by Safiya Mitchell
The QR code, a machine-readable barcode containing data that often points the user to a website or app, was originally invented in 1994 by Masahiro Hara for the purpose of tracking vehicles during manufacturing. Today, smart phones all have QR readers built into their camera features. Coupled with the wide availability of QR code generators online, this is a fairly simple and accessible tool. Providing a QR code that links to a retailer website seems like an easy, tech-forward way of engaging consumers. However, very few customers actually take the time to use them in the US – but why?
In a study for a major telecommunications company, Envirosell was asked to assess engagement with a gamified display in which consumers answered questions to determine which phone plan was best for them. At the end, they were given an character linked to their plan. To find out more about that character, it instructed the user to scan a QR code. Of those who did interact with the display, only 1% went as far as scanning the code. When it comes to incorporating interactive digital element into physical environments, the crucial question is: how does this help get to the end-goal of the customer journey. Anything else is just a barrier.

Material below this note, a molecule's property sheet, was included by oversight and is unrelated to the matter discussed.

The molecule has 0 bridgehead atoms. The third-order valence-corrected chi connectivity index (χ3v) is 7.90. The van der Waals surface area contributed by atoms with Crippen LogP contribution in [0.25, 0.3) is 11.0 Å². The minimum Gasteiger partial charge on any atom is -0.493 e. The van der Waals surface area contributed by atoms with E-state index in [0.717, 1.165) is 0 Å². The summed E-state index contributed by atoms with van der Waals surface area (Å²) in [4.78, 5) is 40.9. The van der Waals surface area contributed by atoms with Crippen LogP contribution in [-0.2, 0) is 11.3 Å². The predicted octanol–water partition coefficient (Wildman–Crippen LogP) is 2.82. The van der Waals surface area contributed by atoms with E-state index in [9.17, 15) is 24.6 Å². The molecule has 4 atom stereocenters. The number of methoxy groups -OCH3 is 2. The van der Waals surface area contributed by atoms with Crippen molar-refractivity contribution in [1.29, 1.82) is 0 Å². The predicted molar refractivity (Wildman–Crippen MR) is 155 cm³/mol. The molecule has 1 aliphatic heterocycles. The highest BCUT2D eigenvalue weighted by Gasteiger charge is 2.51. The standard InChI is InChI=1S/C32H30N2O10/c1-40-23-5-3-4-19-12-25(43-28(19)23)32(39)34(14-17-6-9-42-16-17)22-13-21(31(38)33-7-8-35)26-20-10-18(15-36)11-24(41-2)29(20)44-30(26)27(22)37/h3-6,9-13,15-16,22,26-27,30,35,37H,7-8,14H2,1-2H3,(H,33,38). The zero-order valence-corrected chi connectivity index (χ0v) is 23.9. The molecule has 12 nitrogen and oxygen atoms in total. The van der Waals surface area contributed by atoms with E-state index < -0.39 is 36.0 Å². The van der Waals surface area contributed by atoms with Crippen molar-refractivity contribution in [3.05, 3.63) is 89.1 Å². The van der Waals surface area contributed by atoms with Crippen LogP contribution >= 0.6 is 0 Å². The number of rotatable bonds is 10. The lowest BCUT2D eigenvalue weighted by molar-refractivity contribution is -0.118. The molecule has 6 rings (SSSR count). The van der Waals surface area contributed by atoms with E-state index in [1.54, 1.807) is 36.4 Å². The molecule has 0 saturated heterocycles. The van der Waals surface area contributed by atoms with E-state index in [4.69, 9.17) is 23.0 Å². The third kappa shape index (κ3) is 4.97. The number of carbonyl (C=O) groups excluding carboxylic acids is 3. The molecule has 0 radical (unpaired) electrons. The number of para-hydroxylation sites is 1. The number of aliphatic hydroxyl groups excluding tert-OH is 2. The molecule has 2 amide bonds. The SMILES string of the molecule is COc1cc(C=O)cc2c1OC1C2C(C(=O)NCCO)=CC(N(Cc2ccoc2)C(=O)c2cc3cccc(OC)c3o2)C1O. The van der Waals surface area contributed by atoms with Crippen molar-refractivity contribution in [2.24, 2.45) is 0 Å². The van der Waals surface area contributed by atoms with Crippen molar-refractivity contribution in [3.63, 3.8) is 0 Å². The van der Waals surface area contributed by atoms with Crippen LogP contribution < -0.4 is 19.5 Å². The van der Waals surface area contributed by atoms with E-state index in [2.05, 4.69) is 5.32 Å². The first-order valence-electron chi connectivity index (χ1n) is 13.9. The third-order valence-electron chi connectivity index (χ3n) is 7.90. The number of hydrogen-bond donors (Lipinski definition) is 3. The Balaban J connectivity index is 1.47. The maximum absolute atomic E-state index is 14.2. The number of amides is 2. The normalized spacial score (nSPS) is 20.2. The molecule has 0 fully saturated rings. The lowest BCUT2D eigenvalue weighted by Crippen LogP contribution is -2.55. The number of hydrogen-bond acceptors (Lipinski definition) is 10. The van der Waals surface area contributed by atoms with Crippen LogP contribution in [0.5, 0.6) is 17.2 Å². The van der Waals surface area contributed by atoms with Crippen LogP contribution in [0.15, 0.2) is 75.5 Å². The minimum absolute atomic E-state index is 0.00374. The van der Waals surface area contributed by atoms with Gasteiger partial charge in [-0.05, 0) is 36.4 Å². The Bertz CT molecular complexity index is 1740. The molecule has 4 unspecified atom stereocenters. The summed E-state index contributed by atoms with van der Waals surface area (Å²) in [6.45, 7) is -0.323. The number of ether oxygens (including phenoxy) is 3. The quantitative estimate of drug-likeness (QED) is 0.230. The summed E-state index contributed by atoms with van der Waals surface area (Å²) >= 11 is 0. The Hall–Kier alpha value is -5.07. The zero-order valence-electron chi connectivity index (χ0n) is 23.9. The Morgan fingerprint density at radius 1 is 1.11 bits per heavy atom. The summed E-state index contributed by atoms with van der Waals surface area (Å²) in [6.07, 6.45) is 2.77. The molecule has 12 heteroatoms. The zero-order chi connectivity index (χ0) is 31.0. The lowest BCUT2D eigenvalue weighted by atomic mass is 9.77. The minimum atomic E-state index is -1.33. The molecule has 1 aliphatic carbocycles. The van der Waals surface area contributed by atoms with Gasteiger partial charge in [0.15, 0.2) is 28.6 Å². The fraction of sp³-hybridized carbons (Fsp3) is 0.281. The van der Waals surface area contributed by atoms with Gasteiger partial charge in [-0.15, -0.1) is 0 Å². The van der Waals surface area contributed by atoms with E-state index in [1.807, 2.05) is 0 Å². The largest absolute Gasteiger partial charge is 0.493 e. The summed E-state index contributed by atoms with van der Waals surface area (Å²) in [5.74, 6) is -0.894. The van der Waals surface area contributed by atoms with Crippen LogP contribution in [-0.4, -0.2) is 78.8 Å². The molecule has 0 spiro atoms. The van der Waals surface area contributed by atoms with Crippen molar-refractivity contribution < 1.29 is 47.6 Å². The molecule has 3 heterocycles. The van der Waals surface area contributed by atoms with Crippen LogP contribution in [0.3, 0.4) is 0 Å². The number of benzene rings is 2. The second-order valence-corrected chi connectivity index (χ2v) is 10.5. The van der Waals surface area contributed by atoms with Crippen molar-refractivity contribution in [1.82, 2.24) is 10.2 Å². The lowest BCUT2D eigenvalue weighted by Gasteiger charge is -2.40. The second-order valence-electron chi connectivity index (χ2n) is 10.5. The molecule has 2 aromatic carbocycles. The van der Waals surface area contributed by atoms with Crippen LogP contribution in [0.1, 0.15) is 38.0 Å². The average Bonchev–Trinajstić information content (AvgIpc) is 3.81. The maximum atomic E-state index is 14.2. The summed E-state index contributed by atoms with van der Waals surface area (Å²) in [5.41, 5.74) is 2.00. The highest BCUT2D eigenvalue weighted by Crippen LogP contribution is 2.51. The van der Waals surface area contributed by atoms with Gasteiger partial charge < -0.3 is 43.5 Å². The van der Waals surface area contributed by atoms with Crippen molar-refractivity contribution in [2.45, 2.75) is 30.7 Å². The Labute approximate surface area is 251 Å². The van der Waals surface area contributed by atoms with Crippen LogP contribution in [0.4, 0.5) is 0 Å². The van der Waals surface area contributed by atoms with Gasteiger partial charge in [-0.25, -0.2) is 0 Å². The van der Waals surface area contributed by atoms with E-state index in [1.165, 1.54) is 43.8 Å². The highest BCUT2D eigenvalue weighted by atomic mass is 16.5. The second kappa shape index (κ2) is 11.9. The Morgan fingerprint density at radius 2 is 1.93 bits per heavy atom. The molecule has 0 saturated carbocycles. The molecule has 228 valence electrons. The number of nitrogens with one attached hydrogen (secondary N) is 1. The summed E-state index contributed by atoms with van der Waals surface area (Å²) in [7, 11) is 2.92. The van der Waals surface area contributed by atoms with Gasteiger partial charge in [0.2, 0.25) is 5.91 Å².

Five months ago, I would have said that QR codes, outside of airplane boarding passes and payment, were an unnecessary add-on in the US and unlikely to be used. In today’s pandemic world, where safety is synonymous with touchless, it’s an endless well of untapped potential that retailers should be leaning into.
New needs and opportunities
As the economy opens up and restaurants start to offer outdoor and in some places indoor dining, QR code menus are a huge asset. It’s one less thing diners have to touch, and restaurants avoid wasteful one-use paper menus. It’s also easier for the dining establishments to make last minute changes and substitutions should items become unavailable.
Many hotels have already incorporated digital key cards in their establishments. There is opportunity to take this further with contactless check-in. Receiving a QR code and loading the payment for your stay as well as photo of identification eliminates the check-in desk interaction. Within the room, QR code solutions can be used to turn visitors’ smart phones into TV remotes, helping them avoid touching what is notoriously one the least sanitary items in a hotel room.
In retail, QR codes can be incorporated into the demo process for those who want to test or interact without having to feel uneasy about touching display models. It can also be a bridge to communicate with associates in big box stores to avoid hip-to-hip interactions.
The potential is far-reaching. It’s always important to have low-tech, in-person solutions. However, providing QR codes can enhance perceptions of safety for consumers, which has become a key brand attribute in the post-pandemic world.